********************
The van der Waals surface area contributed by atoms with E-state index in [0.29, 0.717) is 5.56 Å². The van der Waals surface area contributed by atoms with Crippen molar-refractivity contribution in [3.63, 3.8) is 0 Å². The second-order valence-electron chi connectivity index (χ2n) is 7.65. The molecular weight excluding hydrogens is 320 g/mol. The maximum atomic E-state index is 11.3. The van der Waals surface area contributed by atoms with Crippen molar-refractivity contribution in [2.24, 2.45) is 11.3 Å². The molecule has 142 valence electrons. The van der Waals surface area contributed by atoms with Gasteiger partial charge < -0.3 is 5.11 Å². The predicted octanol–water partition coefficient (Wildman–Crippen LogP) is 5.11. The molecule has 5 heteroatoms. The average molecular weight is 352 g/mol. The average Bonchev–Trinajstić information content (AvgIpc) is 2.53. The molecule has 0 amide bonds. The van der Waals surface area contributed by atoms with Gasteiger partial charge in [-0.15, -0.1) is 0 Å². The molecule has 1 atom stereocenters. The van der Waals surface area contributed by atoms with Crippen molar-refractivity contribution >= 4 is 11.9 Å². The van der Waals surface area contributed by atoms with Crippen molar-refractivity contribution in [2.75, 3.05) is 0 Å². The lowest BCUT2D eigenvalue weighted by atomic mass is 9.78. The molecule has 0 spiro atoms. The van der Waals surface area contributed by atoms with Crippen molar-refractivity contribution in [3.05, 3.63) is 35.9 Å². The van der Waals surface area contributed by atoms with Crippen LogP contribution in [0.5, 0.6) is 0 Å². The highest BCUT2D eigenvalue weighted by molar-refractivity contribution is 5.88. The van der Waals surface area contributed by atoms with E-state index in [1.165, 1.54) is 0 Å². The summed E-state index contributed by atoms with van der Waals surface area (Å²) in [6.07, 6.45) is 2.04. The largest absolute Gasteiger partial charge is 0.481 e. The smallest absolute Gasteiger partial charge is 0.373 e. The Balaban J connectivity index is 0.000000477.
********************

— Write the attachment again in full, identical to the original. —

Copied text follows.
The van der Waals surface area contributed by atoms with E-state index in [0.29, 0.717) is 5.56 Å². The van der Waals surface area contributed by atoms with Crippen molar-refractivity contribution in [3.63, 3.8) is 0 Å². The second-order valence-electron chi connectivity index (χ2n) is 7.65. The molecular weight excluding hydrogens is 320 g/mol. The maximum atomic E-state index is 11.3. The van der Waals surface area contributed by atoms with Crippen molar-refractivity contribution in [2.24, 2.45) is 11.3 Å². The molecule has 142 valence electrons. The van der Waals surface area contributed by atoms with Gasteiger partial charge < -0.3 is 5.11 Å². The predicted octanol–water partition coefficient (Wildman–Crippen LogP) is 5.11. The molecule has 5 heteroatoms. The average molecular weight is 352 g/mol. The average Bonchev–Trinajstić information content (AvgIpc) is 2.53. The molecule has 0 amide bonds. The van der Waals surface area contributed by atoms with Gasteiger partial charge in [-0.15, -0.1) is 0 Å². The molecule has 1 atom stereocenters. The van der Waals surface area contributed by atoms with Crippen molar-refractivity contribution >= 4 is 11.9 Å². The van der Waals surface area contributed by atoms with Crippen molar-refractivity contribution in [2.75, 3.05) is 0 Å². The lowest BCUT2D eigenvalue weighted by atomic mass is 9.78. The molecule has 0 spiro atoms. The van der Waals surface area contributed by atoms with Crippen molar-refractivity contribution in [3.05, 3.63) is 35.9 Å². The van der Waals surface area contributed by atoms with Crippen LogP contribution in [0.5, 0.6) is 0 Å². The highest BCUT2D eigenvalue weighted by molar-refractivity contribution is 5.88. The van der Waals surface area contributed by atoms with E-state index in [1.165, 1.54) is 0 Å². The summed E-state index contributed by atoms with van der Waals surface area (Å²) in [6.07, 6.45) is 2.04. The largest absolute Gasteiger partial charge is 0.481 e. The smallest absolute Gasteiger partial charge is 0.373 e. The Balaban J connectivity index is 0.000000477.